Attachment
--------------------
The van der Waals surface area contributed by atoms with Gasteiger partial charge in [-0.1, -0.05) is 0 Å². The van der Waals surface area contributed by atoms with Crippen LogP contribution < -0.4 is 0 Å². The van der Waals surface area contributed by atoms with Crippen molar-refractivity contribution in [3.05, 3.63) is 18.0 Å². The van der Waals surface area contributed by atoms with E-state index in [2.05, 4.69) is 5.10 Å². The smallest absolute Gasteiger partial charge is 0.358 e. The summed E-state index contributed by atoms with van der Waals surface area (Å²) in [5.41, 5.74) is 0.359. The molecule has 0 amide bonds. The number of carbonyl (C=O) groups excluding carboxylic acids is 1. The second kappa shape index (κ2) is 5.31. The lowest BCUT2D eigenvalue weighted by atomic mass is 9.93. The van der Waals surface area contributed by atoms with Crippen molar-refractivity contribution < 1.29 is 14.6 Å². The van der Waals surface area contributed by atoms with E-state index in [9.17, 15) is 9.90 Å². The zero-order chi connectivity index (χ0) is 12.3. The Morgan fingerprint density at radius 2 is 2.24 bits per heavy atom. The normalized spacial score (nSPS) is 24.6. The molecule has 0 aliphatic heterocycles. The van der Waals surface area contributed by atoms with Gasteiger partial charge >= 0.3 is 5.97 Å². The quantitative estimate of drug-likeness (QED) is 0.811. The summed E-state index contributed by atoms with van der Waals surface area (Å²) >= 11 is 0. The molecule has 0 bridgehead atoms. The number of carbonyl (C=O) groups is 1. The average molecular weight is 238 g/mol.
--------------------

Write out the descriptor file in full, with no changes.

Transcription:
The van der Waals surface area contributed by atoms with Gasteiger partial charge in [-0.1, -0.05) is 0 Å². The van der Waals surface area contributed by atoms with Crippen LogP contribution < -0.4 is 0 Å². The van der Waals surface area contributed by atoms with Crippen molar-refractivity contribution in [3.05, 3.63) is 18.0 Å². The van der Waals surface area contributed by atoms with E-state index in [2.05, 4.69) is 5.10 Å². The smallest absolute Gasteiger partial charge is 0.358 e. The summed E-state index contributed by atoms with van der Waals surface area (Å²) in [5.41, 5.74) is 0.359. The molecule has 0 amide bonds. The number of carbonyl (C=O) groups excluding carboxylic acids is 1. The second kappa shape index (κ2) is 5.31. The lowest BCUT2D eigenvalue weighted by atomic mass is 9.93. The van der Waals surface area contributed by atoms with Crippen molar-refractivity contribution < 1.29 is 14.6 Å². The van der Waals surface area contributed by atoms with E-state index in [9.17, 15) is 9.90 Å². The zero-order chi connectivity index (χ0) is 12.3. The Morgan fingerprint density at radius 2 is 2.24 bits per heavy atom. The normalized spacial score (nSPS) is 24.6. The molecule has 0 aliphatic heterocycles. The van der Waals surface area contributed by atoms with Gasteiger partial charge >= 0.3 is 5.97 Å². The quantitative estimate of drug-likeness (QED) is 0.811. The summed E-state index contributed by atoms with van der Waals surface area (Å²) >= 11 is 0. The molecule has 0 bridgehead atoms. The number of carbonyl (C=O) groups is 1. The average molecular weight is 238 g/mol.